WITH summer here and a heatwave on the way, babies and young children are particularly vulnerable to overheating.
It’s extremely important to keep young children and babies cool in the sweltering heat, especially as they can’t tell us when they’re too hot.
According to the NHS overheating can lead to an increased risk of Sudden Infant Death Syndrome (SIDS).
Talking to The Mirror sleep nanny, Lucy Shrimpton, shared some of her top tips for keeping babies and young children from overheating.
Dress the baby appropriately for the heat
Your baby may be at risk of overeating at night if they aren’t wearing suitable clothing.
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Lucy says that if the room is quite hot, say over 25 degrees for most of the night, sleeping in just a nappy and thin vest top will be good for the baby, rather than putting them in pyjamas.
If the room is between 20-23 degrees, she suggests dressing them in a short baby-grow or shorts and t-shirt style pyjamas.
In hot temperatures you should only use cotton bed sheets and avoid any waterproof mattress covering – these can hold heat and make your baby sweat more.
A nice refreshing bath before bed
A quick bath before going to bed can cool your baby down from the day's activities.
Either lukewarm water, or slightly colder than usual will do the trick just fine – just be sure the water isn’t too cold.
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Get a room thermometer
A room thermometer is a useful item to purchase as it takes away any guesswork in ensuring your baby is dressed suitably for the temperature in their bedroom.
Checking the baby’s temperature & making sure it’s accurate
The best way to check your baby’s temperature is to use a thermometer as this will give the most accurate result.
If you don’t have a thermometer you’ll need to check if they are hot to touch.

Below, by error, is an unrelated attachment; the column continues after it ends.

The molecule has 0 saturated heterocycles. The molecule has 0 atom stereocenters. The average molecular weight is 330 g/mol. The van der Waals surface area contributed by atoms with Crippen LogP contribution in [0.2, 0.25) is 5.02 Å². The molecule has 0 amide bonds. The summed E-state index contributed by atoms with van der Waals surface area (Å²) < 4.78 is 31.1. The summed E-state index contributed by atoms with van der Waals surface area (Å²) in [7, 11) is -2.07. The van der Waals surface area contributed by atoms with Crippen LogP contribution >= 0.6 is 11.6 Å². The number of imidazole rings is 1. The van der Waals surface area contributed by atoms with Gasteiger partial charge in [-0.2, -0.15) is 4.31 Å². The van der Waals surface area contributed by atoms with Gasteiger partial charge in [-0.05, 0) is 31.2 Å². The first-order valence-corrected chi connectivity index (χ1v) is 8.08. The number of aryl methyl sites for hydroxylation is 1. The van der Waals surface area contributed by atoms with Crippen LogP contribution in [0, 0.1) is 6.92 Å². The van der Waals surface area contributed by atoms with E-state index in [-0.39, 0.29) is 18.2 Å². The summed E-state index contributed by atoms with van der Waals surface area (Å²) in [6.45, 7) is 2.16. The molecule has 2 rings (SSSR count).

In regards to this, the NHS say:
“When you check your baby, make sure they're not too hot. If your baby is sweating or their tummy feels hot to the touch, take off some of the bedding.
“Do not worry if their hands or feet feel cool – this is normal.”
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Keep your baby calm
As a baby, or young child, gets more and more frustrated this can cause their temperature to rise too, and can lead them overheating.
To counter this just get a cool flannel or cold compress and dab gently on the baby.
Try to create a breeze
Open all windows on the floor on which your baby sleeps, to create an airflow that can help keep them cool.
You can also try pulling curtains two-thirds of the way across to block out the hot sun, if you do this with the windows open it will stop the sun shining directly on your baby and allow for a breeze to help prevent overheating.
Another option is to open your loft hatch if you have one – this will allow the heat to rise and escape through the roof.
Consider moving the baby’s room
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If you are able to then consider moving your baby to a cooler room in the house.
Obviously this may not be an option for everyone – so just be sure to use some of Lucy’s other tips to keep your baby from overheating.
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